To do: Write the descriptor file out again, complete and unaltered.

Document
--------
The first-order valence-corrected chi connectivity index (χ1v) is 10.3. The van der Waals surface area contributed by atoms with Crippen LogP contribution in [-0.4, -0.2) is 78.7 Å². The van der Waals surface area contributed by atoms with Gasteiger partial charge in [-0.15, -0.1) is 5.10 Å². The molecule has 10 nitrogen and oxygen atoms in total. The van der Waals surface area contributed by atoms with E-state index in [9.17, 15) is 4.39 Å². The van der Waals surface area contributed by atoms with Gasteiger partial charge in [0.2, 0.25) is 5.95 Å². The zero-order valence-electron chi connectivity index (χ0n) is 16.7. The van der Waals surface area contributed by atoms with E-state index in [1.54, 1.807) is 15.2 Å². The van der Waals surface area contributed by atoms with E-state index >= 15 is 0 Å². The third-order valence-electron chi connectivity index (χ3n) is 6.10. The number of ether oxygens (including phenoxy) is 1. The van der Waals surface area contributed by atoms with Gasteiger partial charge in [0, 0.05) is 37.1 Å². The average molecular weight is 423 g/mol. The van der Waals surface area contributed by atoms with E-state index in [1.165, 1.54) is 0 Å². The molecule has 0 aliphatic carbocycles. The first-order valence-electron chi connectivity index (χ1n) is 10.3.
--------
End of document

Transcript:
The first-order valence-corrected chi connectivity index (χ1v) is 10.3. The van der Waals surface area contributed by atoms with Crippen LogP contribution in [-0.4, -0.2) is 78.7 Å². The van der Waals surface area contributed by atoms with Gasteiger partial charge in [-0.15, -0.1) is 5.10 Å². The molecule has 10 nitrogen and oxygen atoms in total. The van der Waals surface area contributed by atoms with E-state index in [9.17, 15) is 4.39 Å². The van der Waals surface area contributed by atoms with Gasteiger partial charge in [0.2, 0.25) is 5.95 Å². The zero-order valence-electron chi connectivity index (χ0n) is 16.7. The van der Waals surface area contributed by atoms with E-state index in [1.54, 1.807) is 15.2 Å². The van der Waals surface area contributed by atoms with E-state index >= 15 is 0 Å². The third-order valence-electron chi connectivity index (χ3n) is 6.10. The number of ether oxygens (including phenoxy) is 1. The van der Waals surface area contributed by atoms with Gasteiger partial charge in [0, 0.05) is 37.1 Å². The average molecular weight is 423 g/mol. The van der Waals surface area contributed by atoms with E-state index in [1.165, 1.54) is 0 Å². The molecule has 0 aliphatic carbocycles. The first-order valence-electron chi connectivity index (χ1n) is 10.3.